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If there are 12 semi-tones in an octave and those are each 100 cents apart, and the octave is 1200 semi-tones apart, am I right in assuming splitting that octave into 8 semi-tones is simple? Would it be 150 cents between notes, or is the math more complicated than that?

Thank you.

EDIT: I'm aware that this will sound very odd and unconventional. It is for experimental purposes of composing in the randomly generated musical forms of the video game Dwarf Fortress, and will be using primitive self-constructed instruments for the purpose.

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    The math is as simple as you say, but if you call these intervals "semi-tones" you will confuse everybody! Whether they would form a useful musical scale is a different question - this scale certainly isn't going to sound anything like conventional western music. – user19146 Apr 13 '17 at 16:14
  • That's the idea! Attempting to compose in the randomly generated musical forms of a video game. What should they be called if not semi tones? – stumpbeard Apr 13 '17 at 16:16
  • Are you trying to invent a totally new scale? If so then you set the rules and you can have 8 semitones in your octave which are 150 cents wide. You won't be able to play in your new scale with most standard instruments. – badjohn Apr 13 '17 at 16:16
  • On the name, why the semi? Its use in standard scales is somewhat historical. A totally new word might be better e.g. step? – badjohn Apr 13 '17 at 16:19
  • @badjohn I'm just unfamiliar with correct vernacular is all. – stumpbeard Apr 13 '17 at 16:24
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Your math is correct, assuming you want an equally tempered system. As it turns out, the mathematics for intervals within an octave are a bit more complex than just "every half step is 100 cents," but it's pretty good. And since you're basically creating an unfamiliar new scale system, I would say this equally tempered approach, with tones 150 cents apart, is exactly what you're looking for.

With that said, I agree that you should stay away from "semitone." One solution may be to call it a dodrantitone, dodrant- literally meaning "three-quarters." It's an archaic prefix, but it's one option. Strangely, the 3/4 slot is pretty empty in this table of prefixes. (Note: a silly error resulted in me originally saying sesqui-, for "one and a half.")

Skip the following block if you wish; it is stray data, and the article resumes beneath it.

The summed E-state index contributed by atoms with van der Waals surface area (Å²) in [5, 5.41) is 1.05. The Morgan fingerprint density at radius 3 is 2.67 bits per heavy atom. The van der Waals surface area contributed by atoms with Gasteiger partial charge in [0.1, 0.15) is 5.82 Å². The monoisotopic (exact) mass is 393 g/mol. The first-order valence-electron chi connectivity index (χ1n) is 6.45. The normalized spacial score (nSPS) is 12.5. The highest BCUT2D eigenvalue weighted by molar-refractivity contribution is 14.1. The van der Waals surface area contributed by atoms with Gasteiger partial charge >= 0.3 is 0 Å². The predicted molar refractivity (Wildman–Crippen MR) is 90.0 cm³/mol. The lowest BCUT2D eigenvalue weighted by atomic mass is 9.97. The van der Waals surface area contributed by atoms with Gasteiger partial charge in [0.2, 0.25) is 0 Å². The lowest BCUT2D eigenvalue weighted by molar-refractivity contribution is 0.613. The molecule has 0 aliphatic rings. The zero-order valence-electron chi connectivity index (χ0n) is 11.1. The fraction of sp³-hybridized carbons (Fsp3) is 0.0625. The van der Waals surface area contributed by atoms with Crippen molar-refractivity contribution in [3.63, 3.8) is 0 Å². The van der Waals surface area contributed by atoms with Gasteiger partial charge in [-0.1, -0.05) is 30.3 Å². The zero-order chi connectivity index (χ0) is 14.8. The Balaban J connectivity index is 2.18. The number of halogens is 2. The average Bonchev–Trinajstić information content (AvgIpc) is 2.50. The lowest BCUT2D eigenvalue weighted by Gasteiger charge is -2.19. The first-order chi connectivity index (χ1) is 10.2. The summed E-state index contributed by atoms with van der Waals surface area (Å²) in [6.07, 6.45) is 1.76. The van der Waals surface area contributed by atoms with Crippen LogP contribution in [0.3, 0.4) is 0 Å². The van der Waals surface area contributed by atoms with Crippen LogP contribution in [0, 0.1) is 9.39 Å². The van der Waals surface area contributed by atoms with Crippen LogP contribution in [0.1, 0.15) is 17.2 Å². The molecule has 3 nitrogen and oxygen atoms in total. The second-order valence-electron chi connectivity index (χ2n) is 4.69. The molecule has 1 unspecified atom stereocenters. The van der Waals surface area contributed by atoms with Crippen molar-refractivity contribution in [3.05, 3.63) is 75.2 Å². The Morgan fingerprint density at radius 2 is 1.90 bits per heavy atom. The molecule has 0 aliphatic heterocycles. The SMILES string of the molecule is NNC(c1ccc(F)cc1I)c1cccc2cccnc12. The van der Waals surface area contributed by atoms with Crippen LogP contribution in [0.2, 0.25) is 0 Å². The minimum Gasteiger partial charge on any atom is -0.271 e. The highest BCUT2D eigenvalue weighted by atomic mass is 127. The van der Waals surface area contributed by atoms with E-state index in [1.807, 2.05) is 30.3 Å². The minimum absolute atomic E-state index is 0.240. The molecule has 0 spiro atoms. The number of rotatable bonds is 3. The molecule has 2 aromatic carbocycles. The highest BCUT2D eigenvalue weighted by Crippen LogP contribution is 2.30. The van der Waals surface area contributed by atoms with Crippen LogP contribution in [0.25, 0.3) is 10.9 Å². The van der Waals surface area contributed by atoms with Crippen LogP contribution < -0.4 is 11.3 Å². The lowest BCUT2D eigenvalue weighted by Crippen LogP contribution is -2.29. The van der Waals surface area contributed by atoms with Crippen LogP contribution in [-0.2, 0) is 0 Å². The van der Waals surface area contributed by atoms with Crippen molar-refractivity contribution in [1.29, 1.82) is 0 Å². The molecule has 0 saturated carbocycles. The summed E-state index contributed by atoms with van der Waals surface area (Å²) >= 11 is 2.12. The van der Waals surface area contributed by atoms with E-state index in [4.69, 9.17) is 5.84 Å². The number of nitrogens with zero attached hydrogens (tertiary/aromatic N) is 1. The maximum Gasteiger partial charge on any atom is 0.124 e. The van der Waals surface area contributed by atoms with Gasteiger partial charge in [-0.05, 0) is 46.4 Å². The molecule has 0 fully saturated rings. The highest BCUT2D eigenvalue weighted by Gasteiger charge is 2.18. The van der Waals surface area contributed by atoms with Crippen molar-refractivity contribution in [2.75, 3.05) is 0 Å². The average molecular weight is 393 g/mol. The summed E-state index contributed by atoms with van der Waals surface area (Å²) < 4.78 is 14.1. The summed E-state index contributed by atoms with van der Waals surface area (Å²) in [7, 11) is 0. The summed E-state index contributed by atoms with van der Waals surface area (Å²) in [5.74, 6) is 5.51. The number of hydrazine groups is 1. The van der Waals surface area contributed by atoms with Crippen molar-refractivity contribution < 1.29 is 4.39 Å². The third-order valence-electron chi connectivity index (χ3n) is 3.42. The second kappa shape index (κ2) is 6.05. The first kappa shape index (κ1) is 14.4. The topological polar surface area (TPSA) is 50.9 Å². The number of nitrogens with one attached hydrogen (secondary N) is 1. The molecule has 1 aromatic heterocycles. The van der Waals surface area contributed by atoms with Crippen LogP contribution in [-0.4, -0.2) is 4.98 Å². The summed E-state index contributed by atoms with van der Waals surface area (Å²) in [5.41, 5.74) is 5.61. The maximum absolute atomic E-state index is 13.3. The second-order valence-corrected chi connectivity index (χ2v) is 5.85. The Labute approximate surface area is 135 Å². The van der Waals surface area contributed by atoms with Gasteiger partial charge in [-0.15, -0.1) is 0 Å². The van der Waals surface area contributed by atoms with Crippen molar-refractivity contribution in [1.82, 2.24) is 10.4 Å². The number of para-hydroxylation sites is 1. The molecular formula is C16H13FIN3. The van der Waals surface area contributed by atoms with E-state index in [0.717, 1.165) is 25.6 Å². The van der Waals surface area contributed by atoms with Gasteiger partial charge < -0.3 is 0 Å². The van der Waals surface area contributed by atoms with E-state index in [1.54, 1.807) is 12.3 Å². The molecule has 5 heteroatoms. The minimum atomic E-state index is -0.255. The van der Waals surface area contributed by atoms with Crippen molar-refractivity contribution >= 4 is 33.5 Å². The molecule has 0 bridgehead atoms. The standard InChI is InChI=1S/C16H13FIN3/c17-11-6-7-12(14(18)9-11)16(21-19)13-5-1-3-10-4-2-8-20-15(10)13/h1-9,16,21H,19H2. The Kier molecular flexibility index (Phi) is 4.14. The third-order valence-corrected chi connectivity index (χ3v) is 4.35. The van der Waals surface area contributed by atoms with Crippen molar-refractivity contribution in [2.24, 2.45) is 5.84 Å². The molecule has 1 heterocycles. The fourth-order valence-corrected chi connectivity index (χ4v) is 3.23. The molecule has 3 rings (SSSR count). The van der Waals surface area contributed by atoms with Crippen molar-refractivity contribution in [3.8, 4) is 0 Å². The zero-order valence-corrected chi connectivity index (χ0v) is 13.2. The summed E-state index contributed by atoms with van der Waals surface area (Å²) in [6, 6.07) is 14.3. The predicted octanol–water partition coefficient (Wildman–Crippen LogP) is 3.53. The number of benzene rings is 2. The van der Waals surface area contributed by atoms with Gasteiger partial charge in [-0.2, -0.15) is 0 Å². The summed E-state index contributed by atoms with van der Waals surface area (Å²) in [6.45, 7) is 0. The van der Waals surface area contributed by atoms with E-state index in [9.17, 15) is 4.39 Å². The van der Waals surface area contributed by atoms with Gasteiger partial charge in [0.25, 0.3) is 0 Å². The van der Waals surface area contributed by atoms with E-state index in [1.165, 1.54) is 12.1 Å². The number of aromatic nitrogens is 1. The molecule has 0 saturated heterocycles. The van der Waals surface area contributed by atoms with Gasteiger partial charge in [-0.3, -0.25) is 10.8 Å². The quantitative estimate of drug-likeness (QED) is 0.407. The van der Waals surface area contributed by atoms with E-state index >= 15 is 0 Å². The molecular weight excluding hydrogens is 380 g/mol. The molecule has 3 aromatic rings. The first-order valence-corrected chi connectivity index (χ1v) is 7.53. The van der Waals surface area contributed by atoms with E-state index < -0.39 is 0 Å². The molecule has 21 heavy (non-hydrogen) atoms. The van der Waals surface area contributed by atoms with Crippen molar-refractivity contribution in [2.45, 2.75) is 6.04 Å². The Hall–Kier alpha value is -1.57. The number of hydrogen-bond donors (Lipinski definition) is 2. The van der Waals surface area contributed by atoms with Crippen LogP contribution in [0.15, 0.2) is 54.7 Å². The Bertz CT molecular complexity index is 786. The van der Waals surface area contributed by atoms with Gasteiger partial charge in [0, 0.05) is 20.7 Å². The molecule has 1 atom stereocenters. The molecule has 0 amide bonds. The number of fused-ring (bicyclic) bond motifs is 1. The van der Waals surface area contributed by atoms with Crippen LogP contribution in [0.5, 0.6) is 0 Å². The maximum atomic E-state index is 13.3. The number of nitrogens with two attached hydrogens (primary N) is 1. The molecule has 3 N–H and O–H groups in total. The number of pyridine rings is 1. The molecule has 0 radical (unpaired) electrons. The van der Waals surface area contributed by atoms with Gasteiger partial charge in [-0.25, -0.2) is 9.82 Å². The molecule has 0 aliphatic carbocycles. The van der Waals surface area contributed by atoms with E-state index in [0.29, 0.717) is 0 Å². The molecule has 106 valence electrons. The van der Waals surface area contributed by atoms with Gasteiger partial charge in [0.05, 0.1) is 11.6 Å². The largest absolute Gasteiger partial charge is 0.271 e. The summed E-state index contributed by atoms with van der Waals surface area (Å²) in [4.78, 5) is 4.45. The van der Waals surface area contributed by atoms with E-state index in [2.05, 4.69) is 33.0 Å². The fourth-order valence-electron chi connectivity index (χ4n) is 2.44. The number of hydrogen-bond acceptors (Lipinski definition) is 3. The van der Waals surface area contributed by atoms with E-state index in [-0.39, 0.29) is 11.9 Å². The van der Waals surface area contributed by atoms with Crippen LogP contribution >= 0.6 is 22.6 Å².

And maybe in the future you can edit your original question with a sound sample, I'd love to hear it!

Edit: Other options for "strange" scale collections, if that's your goal, can be found in Messiaen's Modes of Limited Transposition.

  • As Richard implies, you need not stick to equal intervals. This is a relatively new system in western music (in a sense in which Bach is new). Look up just and equal tempered scales. If you want an effect that might be an alternative human music then you are probably heading in the wrong direction. If you want something that sounds alien or robotic then maybe you are heading the right way. If you want to go really alien, why even retain the octave? If you are giving the perfect 4th and 5th, the octave could go as well. – badjohn Apr 13 '17 at 16:40
  • Good point about equal temperament. It's going to sound weird at best anyway, so I don't believe et will go much in its favour. Good answer, as ever +1. – Tim Apr 13 '17 at 16:44
  • A lot of really fantastic information here. I appreciate the guidance from everyone in pointing me in the direction of making a more "listenable" piece, if that's the direction that I end up going in. – stumpbeard Apr 13 '17 at 16:47
  • Sesqui is alive and well in mathematics. – badjohn Apr 13 '17 at 16:49
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If you want to go even more odd, don't use a logarithm scale. All of the standard scales work on the basis that equal intervals mean an equal ratio of frequencies rather than an equal frequency gap. So, 1000Hz, 1100Hx, 1210Hz, 1331Hz, etc would be equally spaced notes (though not in the current standard scales). This is what I mean by logarithmic. Have your notes an equal number of Hz apart: 1000Hz, 1100Hz, 1200Hz, etc. Interpreted by the current rules, these would be decreasing intervals but who knows how alien ears work (if they perceive sound at all) and it might be natural to them. This should sound very, very weird to our ears.

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